Hostess Brands is going bankrupt
Have we, as a country, grown beyond Ding-Dongs? After posting a $341 million net loss last fiscal year, Hostess Brands, maker of iconic grody lunchbox snacks and hyper-bleached sandwich bread, is filing for bankruptcy. (Financial bankruptcy. It was always nutritionally bankrupt.)
The company, which has assets of roughly $1 billion, has been struggling under the weight of a roughly $860 million debt load and soaring expenses tied to its labor force. Hostess has up to 100,000 creditors, and its chief unsecured creditors are labor unions and pension funds that represent the company’s employees, according to the Chapter 11 petition, filed in United States Bankruptcy Court in lower Manhattan.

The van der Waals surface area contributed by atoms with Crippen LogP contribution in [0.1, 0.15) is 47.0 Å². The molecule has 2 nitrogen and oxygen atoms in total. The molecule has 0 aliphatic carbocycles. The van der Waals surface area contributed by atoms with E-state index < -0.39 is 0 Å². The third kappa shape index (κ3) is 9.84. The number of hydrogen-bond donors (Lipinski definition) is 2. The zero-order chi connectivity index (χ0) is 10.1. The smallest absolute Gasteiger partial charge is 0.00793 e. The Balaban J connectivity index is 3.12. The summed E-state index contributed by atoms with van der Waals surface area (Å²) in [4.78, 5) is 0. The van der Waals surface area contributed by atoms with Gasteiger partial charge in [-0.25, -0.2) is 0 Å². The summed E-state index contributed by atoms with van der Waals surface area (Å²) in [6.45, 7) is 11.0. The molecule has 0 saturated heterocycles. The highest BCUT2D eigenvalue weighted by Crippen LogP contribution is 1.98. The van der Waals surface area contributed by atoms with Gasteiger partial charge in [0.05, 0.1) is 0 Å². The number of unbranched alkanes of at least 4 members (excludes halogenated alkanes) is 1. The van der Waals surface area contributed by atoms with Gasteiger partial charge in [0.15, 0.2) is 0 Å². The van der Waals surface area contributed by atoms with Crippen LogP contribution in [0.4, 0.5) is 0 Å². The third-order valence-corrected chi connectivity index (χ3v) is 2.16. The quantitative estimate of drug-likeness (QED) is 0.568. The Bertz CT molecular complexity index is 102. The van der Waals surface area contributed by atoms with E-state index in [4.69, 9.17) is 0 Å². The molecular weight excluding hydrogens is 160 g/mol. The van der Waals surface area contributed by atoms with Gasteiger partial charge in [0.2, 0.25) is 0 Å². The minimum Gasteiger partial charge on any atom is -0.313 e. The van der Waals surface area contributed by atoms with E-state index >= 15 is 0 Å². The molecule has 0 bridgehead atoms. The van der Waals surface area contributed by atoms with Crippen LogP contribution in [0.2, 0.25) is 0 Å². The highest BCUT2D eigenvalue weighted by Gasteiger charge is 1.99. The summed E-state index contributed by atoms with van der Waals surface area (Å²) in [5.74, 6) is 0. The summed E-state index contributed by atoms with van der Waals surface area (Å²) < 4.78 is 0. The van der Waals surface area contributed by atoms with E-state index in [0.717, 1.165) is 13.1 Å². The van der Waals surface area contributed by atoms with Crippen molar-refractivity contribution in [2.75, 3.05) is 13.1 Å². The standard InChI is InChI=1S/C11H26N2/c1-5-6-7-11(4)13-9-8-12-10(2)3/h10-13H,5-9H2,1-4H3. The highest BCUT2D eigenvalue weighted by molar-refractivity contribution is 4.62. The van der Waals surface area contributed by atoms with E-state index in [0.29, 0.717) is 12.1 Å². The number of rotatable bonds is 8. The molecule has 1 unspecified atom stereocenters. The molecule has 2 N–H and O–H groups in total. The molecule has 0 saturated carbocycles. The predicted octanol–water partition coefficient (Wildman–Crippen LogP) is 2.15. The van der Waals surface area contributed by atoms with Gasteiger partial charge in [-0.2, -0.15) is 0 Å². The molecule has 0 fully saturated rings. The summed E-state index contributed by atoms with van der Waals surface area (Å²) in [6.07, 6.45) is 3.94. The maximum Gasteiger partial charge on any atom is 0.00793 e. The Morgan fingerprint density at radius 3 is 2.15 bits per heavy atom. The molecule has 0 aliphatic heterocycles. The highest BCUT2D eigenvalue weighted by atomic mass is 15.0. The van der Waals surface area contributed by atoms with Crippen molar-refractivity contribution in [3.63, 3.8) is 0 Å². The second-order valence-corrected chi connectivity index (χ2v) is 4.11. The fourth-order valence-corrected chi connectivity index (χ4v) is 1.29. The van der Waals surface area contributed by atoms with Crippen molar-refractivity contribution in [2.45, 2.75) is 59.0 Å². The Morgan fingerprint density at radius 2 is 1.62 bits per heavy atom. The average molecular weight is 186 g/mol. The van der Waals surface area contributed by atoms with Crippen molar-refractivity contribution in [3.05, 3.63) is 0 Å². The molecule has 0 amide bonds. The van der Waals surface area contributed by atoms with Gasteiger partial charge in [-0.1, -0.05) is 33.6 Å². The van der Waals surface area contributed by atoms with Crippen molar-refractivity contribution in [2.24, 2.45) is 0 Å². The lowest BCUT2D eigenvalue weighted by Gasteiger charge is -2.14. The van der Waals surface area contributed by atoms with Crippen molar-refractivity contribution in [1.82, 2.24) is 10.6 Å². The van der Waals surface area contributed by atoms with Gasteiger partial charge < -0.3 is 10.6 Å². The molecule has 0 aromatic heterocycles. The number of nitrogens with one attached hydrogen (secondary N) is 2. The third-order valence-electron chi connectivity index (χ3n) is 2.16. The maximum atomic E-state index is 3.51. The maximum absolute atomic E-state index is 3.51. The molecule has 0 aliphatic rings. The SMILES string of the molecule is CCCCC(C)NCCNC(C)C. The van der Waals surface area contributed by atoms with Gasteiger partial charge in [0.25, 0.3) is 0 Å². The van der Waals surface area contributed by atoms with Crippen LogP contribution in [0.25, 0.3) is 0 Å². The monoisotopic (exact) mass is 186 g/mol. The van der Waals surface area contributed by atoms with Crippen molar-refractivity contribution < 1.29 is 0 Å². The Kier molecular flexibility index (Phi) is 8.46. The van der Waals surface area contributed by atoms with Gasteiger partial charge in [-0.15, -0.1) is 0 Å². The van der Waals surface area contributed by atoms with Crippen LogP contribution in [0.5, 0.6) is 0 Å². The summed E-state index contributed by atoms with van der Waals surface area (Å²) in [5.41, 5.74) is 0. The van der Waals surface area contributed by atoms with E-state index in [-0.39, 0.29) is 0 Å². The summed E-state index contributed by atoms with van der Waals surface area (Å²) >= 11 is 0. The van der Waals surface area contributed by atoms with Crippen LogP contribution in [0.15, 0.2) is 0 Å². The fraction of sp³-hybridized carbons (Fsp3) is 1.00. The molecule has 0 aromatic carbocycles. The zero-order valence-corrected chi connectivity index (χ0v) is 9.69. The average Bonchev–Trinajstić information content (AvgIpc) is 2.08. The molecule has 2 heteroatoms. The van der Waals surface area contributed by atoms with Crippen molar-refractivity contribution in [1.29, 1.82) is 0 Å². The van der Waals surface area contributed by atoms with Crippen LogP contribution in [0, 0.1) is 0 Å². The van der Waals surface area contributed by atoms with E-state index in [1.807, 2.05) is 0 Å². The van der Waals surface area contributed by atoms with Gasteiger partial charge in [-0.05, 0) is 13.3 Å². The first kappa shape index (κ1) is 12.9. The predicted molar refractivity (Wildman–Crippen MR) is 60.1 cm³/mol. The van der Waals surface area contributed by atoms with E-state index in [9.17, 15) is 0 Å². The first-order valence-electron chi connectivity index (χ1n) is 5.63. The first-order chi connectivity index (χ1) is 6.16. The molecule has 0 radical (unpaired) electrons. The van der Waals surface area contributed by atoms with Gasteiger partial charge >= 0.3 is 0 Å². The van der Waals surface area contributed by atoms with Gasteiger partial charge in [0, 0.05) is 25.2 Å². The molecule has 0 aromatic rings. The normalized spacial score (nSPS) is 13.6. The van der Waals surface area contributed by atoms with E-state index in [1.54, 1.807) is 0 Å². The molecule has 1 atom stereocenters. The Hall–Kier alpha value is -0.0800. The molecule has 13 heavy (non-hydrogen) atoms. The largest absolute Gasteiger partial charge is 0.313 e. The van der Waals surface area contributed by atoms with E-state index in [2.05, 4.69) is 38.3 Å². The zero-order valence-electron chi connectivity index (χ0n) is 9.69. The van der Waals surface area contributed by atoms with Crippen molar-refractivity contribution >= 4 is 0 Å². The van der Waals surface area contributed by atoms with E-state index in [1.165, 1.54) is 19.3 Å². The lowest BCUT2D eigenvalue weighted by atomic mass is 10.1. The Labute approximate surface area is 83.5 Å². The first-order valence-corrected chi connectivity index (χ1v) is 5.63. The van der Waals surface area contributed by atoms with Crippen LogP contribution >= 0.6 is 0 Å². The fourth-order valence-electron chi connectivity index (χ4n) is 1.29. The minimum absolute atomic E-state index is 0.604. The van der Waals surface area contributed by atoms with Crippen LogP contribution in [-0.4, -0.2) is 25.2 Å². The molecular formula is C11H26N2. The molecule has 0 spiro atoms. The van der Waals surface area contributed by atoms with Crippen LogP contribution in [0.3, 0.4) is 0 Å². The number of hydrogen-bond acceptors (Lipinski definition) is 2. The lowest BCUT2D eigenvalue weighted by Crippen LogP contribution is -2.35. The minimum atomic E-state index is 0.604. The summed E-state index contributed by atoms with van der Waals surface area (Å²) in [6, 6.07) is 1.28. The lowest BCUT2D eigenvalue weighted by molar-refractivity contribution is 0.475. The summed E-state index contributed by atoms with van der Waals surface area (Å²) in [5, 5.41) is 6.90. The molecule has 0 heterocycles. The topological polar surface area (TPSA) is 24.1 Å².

Hostess cites the fluctuating price of flour and the increasing costs of employee pensions and medical benefits, but we prefer to believe everyone has slowly noticed that Hostess stuff is gross.
To the delight of kindergarteners and the despair of foodies, filing for bankruptcy doesn't mean the company will stop producing; the CEO said he didn't anticipate any change in the production schedule. So Twinkies will survive — but then, Twinkies would survive a nuclear disaster.
Hostess Files for Bankruptcy, New York Times.
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